It is a bitter-sweet thing, knowing two cultures. Once you leave your birthplace nothing is ever the same – Sarah Turnbull
When the plane touched down at Auckland airport, it had been almost five years since I had left New Zealand to move abroad. In that time I’d spent a scant 6 days in the country, and I couldn’t help but wonder, was it even really home anymore? It had been on my mind on the lead up to our trip and I knew I’d be thinking about it over the next six weeks of our honeymoon.
Of course, New Zealand will always be where I’m from, but I’ve now spent a large part of my adult life away, including almost 3 years of it in Scotland, I wasn’t sure it was somewhere that I could describe as home, or more importantly, that would FEEL like home.
The complicated questions
Growing up I never thought the question, “where are you from?” was a complicated one. Although I breathe an inner sigh whenever I hear it, “I’m from New Zealand but I live in Scotland” pretty much rolls off my tongue now. Usually, it leads to more questions which sometimes I have no problem getting into a conversation about, but at other times, I just feel a bit over it! When we were travelling in New Zealand it was even more complicated because apparently, my accent has worn off enough to not be obvious, or my husband’s accent makes people assume we were both from somewhere else.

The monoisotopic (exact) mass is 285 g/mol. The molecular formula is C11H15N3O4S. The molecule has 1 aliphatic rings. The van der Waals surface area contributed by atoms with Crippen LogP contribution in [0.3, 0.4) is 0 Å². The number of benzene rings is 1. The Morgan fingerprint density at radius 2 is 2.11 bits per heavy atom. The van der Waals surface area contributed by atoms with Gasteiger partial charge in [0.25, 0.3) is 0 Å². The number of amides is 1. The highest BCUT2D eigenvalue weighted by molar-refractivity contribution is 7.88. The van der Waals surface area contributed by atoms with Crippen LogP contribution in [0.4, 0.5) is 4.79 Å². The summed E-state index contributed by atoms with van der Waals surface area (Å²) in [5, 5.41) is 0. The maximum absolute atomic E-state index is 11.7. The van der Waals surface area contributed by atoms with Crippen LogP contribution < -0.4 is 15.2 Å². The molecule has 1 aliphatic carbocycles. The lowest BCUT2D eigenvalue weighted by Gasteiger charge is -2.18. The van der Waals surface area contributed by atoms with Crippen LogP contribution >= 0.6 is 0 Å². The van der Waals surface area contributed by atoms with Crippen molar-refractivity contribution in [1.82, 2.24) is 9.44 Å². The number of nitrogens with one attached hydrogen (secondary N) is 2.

Anyone who has travelled long-term or moved abroad has faced a similar line of questioning at some point. When you travel long-term, you get to a point where you’re kind of over having the same conversation again and again. At least if you stop travelling at some point, it stops! As an expat, you might have to deal with it for life!
So why live abroad?
Because it’s awesome? Well, a lot of the time anyway!
Choosing to live abroad is not easy. Sure, I’ve talked about how moving abroad solo can be an amazing decision, but it doesn’t mean it’s a simple one. There are ups and downs, moments where you view your new homeland with rose-tinted spectacles and others where you can’t understand why people would ever want to live there, including yourself.